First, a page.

Version 129 (modified by proper, 8 years ago) (diff)

expanded: Hide the fact that you are using Tor/TorBOX

TorBOX Homepage

These are all OPTIONAL configurations. If you would like to use any of these features, go ahead and follow the instructions. However, you do not have to add any of those additional functions if you see no need for them.

Autologin into the Tor-Gateway

This feature is already implemented on Tor-Gateway 0.1.3 or in with -vm command line switch. To install it manually follow the instructions below.

If it bugs you to manually login into the Tor-Gateway after reach reboot you can use rungetty.

apt-get install rungetty

'nano /etc/init/tty1.conf'

exec /sbin/getty 38400 tty1


exec /sbin/rungetty --autologin USERNAME tty1

Disable power save (black display)

This feature is activated on Tor-Gateway 0.2.0 and above, for the download version and using the with -vm command line switch.

If it bugs you that the screen in the Tor-Gateways goes black after a while type

nano /home/user/.bashrc

and insert

setterm -blank 0 -powersave off -powerdown 0

Logout 'logout' and login again. Power saving features should now be disabled.

Using Tor's SocksProxy in Tor-Workstation

Moved to Identity correlation through circuit sharing

More than one Tor-Workstation

Moved to Recommendations to use multiple Tor-Workstation VM's and Snapshots.

Tunneling Tor through proxy, VPN or SSH

user -> proxy/VPN/SSH -> Tor

Read first: Tor Plus VPN and TorBOX VPN disclaimer.

This section is not fully tested/complete. Please give feedback if it worked for you.

Sometimes you are forced to use a proxy or VPN to make outgoing connections, some ISP's force you, or you are in a LAN with a proxy (router), or in a cooperate environment.

A proxy, VPN or SSH can also be possibly used to circumvent Tor blocks or to hide the fact you are using Tor. VPN and SSH are preferred choice, as they support secure encryption between you and them. It's a question, how much you can trust the server, they'll see, that you are using Tor, but thanks to Tor, they won't see what you are doing. If you use your own server in a safe country, while you are in a dangerous country, that's probable your best bet. Anyway, not so many people seem to do use a tunnel before they connect to Tor, therefore it's not so well tested, do not rely on it too much.

If nothing above applies for you, skip this section.

Tunnel Tor through proxy

user -> proxy -> Tor

Depending on your proxy configuration, add the settings you'll need to your /etc/torrc. For more information on these settings, have a look in the Tor manual and read the FAQ. 'nano /etc/tor/torrc'

HTTPProxy host[:port]
HTTPProxyAuthenticator username:password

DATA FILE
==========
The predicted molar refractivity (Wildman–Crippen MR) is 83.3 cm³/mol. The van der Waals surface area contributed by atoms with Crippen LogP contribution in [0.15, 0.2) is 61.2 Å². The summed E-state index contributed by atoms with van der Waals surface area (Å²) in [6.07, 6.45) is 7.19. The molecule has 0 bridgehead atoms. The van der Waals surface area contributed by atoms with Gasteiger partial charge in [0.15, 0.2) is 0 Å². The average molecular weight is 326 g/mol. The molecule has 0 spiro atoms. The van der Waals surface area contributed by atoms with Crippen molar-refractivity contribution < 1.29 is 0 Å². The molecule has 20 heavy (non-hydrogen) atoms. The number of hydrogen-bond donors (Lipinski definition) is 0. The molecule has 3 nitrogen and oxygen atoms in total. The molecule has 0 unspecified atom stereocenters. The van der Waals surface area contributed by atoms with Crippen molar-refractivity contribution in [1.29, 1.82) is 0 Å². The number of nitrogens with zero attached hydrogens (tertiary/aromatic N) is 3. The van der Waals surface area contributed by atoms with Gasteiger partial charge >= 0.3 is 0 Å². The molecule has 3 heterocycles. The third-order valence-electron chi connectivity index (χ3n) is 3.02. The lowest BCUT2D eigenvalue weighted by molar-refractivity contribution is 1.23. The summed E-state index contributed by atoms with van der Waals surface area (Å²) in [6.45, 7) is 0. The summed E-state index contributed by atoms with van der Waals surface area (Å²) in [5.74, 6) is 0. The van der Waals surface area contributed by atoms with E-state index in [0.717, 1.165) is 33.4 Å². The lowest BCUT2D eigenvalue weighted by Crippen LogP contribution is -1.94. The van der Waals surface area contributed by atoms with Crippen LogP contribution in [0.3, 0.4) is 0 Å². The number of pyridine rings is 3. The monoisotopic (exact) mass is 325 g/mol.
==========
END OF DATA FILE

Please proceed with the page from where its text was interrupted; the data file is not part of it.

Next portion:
HTTPSProxy host[:port]
HTTPSProxyAuthenticator username:password
Socks4Proxy host[:port]
Socks5Proxy host[:port]
Socks5ProxyUsername username
Socks5ProxyPassword password

Tunnel Tor through SSH

user -> SSH -> Tor

This chapter is about tunneling Tor through a SSH tunnel.

First we have to install the ssh client.

apt-get install ssh

Then be sure that your SSH connection itself is working well. SSH to your ssh server using 'ssh yourusername@…'. It's recommend to set up public key authentication. (TODO: how to create a private and public key) 'cd /home/yourusername', 'mkdir .ssh', 'nano authorized_keys', paste line beginning with 'ssh-rsa ...' (your public key) (TODO: how to create that line).

'exit' (terminate SSH connection) and login again using public key authentication. (TODO: how to do that) When that is working install your favorite text mode browser, for example 'apt-get install lynx' and test if the shell's external internet connection is working. 'lynx' You're done with the pre-requriements. Exit your shell. 'exit'

Now we will tell the SSH client to start a socks5 proxy server listening on localhost port 1080. The following command has to be run in background (TODO: add line how to do that) on each start up, before Tor starts (TODO: to which file, to do that). It would be wise to activate public key authentication (TODO: how to add private key to use public key authentication).

ssh -C -D 1080 your.ssh.server

Now we have to tell Tor to use the new local ssh server. 'nano /etc/torrc' and add


We are done, from now Tor will connect through the SSH server.

(TODO: any new firewall rules needed?)

Tunnel Tor through VPN

user -> VPN -> Tor

There are too many different VPN protocols. To many to add all of them to this guide. If you are forced to use a VPN server or if you are already using a VPN server, you most likely know how you can connect to it. You must know how to connect to your VPN server from the linux command line. Use the following order, start the firewall, connect to your VPN and start Tor afterwards.

If you are using VPN not because you are forced to use VPN by your ISP, but to hide the fact that you are using Tor or want to add an additional layer of protection, then be sure, that your VPN software is secure (ex: OpenVPN, not pptp). When your VPN is properly set up, all your connections are forced through the VPN. If you start Tor at the top of that, tunneling Tor through VPN will work.